April 15, 2019

Bloodstained: Curse of the Moon – Review

2019 will be the year of Bloodstained: Ritual of the Night, the new Metroidvania created by Koji Igarashi, one of the key men in Castlevania’s development since the epoch-making Symphony of the Night. The game has generated a huge amount of hype, quantifiable in the five and a half million dollars obtained from his Kickstarter campaign. To deceive the spasmodic wait, Inti Creates has created Bloodstained: Curse of the Moon, a sort of appetizer of Ritual of the Night.

Again we are faced with a game that pays homage in every pixel Castlevania, but the episode taken as a model this time is not Symphony of the Night, but the much older third chapter, Dracula’s Curse, dating back to 1989.

Curse of the Moon, then, is a valid action platformer that seems to come out of the era of the glorious NES, as is evident from the first screens, reminiscent – net, of course, of the resolution, infinitely greater – of the distant 8-bit era, in this sense, Curse of the Moon reminded us of Mighty Gunvolt, another similar operation of Inti Creates, who wanted to accompany Azure Striker Gunvolt to a spin-off delightfully retro taste. Another point of contact with the games mentioned is the beautiful soundtrack, created by specialist Ippo Yamada, who has signed many OST for Mega Man (as well as that of his spiritual successor, Mighty No. 9) and who will participate in that of Bloodstained: Ritual of the Night.

But the similarities don’t stop with graphics and art direction, they also extend to the field of gameplay. Dracula’s Curse marked a return to the purely action platform mechanics of the first episode, abandoning the adventure and role elements of Simon’s Quest, but added other elements to overcome the problem of excessive linearity, introducing three compressors and some forks, leading to multiple endings.

Curse of the Moon also features three additional characters and multiple endings, although it handles those elements differently. As for the supporting characters, Dracula’s Curse allowed you to take only one with you, a restriction absent in Curse of the Moon, which goes to compose in this way a really interesting party: the swordsman Zangetsu, in search of revenge against the demons who cursed him, can be accompanied by Miriam, equipped with the classic whip that fans of Castlevania have learned to love, the magician and alchemist Alfred and Gebel, able to turn into a bat. These four characters will return in Ritual of the Night, although their relationships won’t necessarily be friendly…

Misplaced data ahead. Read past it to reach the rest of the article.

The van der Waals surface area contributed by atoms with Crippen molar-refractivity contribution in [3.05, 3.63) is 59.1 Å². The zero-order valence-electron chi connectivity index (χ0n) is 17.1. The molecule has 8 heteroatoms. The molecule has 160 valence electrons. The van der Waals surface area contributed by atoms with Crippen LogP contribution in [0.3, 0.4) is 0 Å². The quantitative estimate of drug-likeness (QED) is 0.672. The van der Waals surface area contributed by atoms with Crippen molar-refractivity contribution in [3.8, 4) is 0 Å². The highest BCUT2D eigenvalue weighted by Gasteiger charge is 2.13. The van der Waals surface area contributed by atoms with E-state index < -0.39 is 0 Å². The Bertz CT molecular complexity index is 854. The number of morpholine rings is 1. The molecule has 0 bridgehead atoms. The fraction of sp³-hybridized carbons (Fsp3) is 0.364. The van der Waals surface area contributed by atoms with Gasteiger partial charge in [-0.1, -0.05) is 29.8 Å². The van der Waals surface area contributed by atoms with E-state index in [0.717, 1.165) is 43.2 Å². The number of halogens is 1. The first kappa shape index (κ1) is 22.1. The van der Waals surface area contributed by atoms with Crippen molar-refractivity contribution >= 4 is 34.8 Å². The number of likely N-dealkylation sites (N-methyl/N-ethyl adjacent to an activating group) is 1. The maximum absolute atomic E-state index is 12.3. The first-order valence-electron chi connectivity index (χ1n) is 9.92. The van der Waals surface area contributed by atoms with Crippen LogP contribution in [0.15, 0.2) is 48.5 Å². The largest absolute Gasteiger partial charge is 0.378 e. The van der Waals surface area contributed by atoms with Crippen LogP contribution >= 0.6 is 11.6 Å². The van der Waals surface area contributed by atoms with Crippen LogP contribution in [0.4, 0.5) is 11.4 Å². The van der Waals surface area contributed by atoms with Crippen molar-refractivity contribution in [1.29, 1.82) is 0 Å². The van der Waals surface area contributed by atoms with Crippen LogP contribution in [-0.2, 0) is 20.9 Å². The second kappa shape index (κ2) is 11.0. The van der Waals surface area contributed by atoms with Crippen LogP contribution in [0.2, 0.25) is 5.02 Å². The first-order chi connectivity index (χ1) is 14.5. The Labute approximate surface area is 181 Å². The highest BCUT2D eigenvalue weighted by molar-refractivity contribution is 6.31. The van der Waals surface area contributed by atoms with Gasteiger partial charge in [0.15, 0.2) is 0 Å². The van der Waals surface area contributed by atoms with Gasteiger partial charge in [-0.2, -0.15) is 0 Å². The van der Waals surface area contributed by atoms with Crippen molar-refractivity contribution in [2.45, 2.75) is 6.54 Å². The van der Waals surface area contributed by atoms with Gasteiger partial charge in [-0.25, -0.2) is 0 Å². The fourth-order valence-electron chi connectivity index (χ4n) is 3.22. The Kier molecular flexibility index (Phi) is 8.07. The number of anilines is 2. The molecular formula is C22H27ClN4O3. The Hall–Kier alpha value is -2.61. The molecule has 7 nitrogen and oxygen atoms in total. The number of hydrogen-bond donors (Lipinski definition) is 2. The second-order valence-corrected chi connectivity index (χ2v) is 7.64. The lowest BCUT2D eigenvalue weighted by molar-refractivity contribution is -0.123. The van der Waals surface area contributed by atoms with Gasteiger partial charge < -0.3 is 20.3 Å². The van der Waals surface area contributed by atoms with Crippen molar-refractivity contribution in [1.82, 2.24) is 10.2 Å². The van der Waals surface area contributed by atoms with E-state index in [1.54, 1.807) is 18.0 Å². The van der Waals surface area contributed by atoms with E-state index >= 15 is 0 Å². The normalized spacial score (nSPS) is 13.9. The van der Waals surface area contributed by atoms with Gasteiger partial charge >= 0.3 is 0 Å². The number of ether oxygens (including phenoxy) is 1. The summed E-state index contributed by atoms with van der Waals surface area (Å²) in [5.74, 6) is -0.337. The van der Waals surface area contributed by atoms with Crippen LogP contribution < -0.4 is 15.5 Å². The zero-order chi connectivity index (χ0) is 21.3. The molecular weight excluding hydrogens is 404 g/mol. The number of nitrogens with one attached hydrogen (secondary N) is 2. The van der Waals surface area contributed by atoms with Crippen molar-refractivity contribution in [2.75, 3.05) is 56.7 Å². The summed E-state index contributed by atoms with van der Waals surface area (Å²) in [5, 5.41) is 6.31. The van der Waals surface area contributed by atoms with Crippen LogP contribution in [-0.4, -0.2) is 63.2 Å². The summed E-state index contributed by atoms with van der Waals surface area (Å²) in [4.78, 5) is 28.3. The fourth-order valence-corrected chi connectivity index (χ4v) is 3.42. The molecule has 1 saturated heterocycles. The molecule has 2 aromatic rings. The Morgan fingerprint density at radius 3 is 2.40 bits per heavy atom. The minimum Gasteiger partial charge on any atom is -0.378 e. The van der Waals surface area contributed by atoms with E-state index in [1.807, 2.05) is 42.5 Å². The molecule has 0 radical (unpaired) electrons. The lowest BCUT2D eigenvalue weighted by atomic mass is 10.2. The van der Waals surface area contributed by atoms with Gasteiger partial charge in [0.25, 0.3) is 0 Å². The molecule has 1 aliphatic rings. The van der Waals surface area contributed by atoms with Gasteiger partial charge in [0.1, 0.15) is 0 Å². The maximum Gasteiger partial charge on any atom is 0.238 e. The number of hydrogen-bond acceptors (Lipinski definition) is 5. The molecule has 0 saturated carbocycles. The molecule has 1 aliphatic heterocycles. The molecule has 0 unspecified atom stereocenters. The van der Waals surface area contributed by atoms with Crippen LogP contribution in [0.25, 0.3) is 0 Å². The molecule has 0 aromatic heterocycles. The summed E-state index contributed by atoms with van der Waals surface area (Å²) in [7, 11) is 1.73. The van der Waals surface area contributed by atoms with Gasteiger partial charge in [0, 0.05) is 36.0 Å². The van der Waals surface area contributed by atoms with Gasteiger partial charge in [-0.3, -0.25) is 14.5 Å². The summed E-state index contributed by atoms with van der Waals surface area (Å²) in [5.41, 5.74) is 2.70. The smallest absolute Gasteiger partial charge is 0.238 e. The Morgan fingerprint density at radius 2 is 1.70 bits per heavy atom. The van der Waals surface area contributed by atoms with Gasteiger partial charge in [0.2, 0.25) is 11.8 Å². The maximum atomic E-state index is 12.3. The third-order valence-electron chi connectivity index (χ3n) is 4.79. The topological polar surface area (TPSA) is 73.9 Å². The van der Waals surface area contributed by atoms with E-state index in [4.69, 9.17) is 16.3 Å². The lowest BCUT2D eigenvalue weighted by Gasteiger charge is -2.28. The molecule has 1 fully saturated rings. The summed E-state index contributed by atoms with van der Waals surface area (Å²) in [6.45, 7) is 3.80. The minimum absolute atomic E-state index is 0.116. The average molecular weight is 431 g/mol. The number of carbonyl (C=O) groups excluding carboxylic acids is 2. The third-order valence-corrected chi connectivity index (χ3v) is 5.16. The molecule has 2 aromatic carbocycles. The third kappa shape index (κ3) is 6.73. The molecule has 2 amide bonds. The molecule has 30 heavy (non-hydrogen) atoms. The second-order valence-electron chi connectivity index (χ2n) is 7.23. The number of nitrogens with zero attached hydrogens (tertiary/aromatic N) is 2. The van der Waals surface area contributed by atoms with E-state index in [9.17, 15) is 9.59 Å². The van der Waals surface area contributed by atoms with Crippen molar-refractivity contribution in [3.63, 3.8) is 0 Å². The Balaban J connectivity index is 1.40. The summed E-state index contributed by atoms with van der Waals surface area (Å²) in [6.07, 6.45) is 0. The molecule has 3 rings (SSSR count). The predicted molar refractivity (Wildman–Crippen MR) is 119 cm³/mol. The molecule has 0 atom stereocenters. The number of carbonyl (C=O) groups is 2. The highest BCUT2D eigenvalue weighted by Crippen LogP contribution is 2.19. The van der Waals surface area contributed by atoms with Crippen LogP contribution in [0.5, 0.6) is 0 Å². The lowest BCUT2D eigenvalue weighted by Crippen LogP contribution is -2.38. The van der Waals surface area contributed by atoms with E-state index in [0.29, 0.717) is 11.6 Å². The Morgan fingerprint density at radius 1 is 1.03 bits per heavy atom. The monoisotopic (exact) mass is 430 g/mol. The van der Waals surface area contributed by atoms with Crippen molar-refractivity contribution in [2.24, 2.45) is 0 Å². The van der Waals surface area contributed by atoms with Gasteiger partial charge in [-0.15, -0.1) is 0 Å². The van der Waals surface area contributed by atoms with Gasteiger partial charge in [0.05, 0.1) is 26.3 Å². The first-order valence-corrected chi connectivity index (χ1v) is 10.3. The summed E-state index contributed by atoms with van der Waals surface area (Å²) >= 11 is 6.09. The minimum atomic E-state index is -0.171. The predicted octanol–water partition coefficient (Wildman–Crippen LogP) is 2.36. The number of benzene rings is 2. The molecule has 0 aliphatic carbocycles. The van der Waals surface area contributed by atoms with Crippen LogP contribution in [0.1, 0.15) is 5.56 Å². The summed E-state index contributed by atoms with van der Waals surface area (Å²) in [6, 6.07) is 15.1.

But it’s not mandatory to let all the supporters enter the party, on the contrary, Curse of the Moon from time to time allows the player to choose whether to recruit them, not recruit them or kill them, thus acquiring a new move for Zangetsu. Depending on the choices made, you unlock one of the six alternative endings and possibly the Nightmare mode (with a new final stage) and Ultimate mode, as well as the Boss Rush Mode. This extra feature is necessary to achieve a reasonable longevity, as a run itself lasts just a couple of hours, ten to fifteen minutes for each of the eight levels it is composed of – but unlike Dracula’s Curse, here there is no countdown timer.

All characters, switchable with the LB and RB buttons, have their own health bar and, with the exception of Gebel, their own set of secondary weapons (which have a dedicated button, although you can restore the old combination ↑+Attack), but the indicator linked to the latter is common (you see it at the top right in the screenshots accompanying the review, below the score). The death of one does not mean the loss of a life: simply, you go back to the previous checkpoint using the other fighters, only when all have died you lose a life. Always said that you are playing in Veteran Mode and not in Casual Mode, which eliminates lives and knockbacks.

From this point of view, we should praise the ability of Inti Creates to climb the difficulty: Curse of the Moon can be a walk of health (in Normal Casual, recruiting all the characters) as a hell (in Ultra Veteran, without one or more compprimary, especially in the last levels), it all depends on the player.

written by BenGolden

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